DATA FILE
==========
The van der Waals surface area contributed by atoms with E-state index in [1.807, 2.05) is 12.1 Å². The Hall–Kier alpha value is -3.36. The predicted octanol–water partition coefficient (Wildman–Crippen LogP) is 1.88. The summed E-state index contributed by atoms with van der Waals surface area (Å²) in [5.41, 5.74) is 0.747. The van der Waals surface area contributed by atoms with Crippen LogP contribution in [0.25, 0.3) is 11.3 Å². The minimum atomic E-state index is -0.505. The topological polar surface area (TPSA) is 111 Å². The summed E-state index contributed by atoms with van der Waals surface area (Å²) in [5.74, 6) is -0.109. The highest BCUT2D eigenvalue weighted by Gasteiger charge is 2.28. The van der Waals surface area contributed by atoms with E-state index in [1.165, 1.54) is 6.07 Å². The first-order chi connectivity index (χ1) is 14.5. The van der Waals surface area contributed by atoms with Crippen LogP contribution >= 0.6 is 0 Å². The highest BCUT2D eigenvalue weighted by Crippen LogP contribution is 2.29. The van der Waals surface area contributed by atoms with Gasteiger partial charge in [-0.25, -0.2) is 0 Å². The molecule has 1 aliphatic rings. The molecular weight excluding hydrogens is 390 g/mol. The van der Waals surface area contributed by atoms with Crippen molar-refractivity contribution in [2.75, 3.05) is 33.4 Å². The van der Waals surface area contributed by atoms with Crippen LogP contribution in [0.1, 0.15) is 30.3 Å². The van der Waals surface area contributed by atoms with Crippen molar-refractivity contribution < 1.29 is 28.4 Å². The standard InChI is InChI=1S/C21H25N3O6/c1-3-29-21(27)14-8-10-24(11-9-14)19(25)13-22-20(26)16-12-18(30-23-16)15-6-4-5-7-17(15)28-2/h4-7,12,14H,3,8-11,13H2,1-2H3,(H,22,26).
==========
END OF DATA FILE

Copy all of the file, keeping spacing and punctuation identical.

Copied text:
The van der Waals surface area contributed by atoms with E-state index in [1.807, 2.05) is 12.1 Å². The Hall–Kier alpha value is -3.36. The predicted octanol–water partition coefficient (Wildman–Crippen LogP) is 1.88. The summed E-state index contributed by atoms with van der Waals surface area (Å²) in [5.41, 5.74) is 0.747. The van der Waals surface area contributed by atoms with Crippen LogP contribution in [0.25, 0.3) is 11.3 Å². The minimum atomic E-state index is -0.505. The topological polar surface area (TPSA) is 111 Å². The summed E-state index contributed by atoms with van der Waals surface area (Å²) in [5.74, 6) is -0.109. The highest BCUT2D eigenvalue weighted by Gasteiger charge is 2.28. The van der Waals surface area contributed by atoms with E-state index in [1.165, 1.54) is 6.07 Å². The first-order chi connectivity index (χ1) is 14.5. The van der Waals surface area contributed by atoms with Crippen LogP contribution >= 0.6 is 0 Å². The highest BCUT2D eigenvalue weighted by Crippen LogP contribution is 2.29. The van der Waals surface area contributed by atoms with Gasteiger partial charge in [-0.25, -0.2) is 0 Å². The molecule has 1 aliphatic rings. The molecular weight excluding hydrogens is 390 g/mol. The van der Waals surface area contributed by atoms with Crippen molar-refractivity contribution in [2.75, 3.05) is 33.4 Å². The van der Waals surface area contributed by atoms with Crippen LogP contribution in [0.1, 0.15) is 30.3 Å². The van der Waals surface area contributed by atoms with Crippen molar-refractivity contribution < 1.29 is 28.4 Å². The standard InChI is InChI=1S/C21H25N3O6/c1-3-29-21(27)14-8-10-24(11-9-14)19(25)13-22-20(26)16-12-18(30-23-16)15-6-4-5-7-17(15)28-2/h4-7,12,14H,3,8-11,13H2,1-2H3,(H,22,26).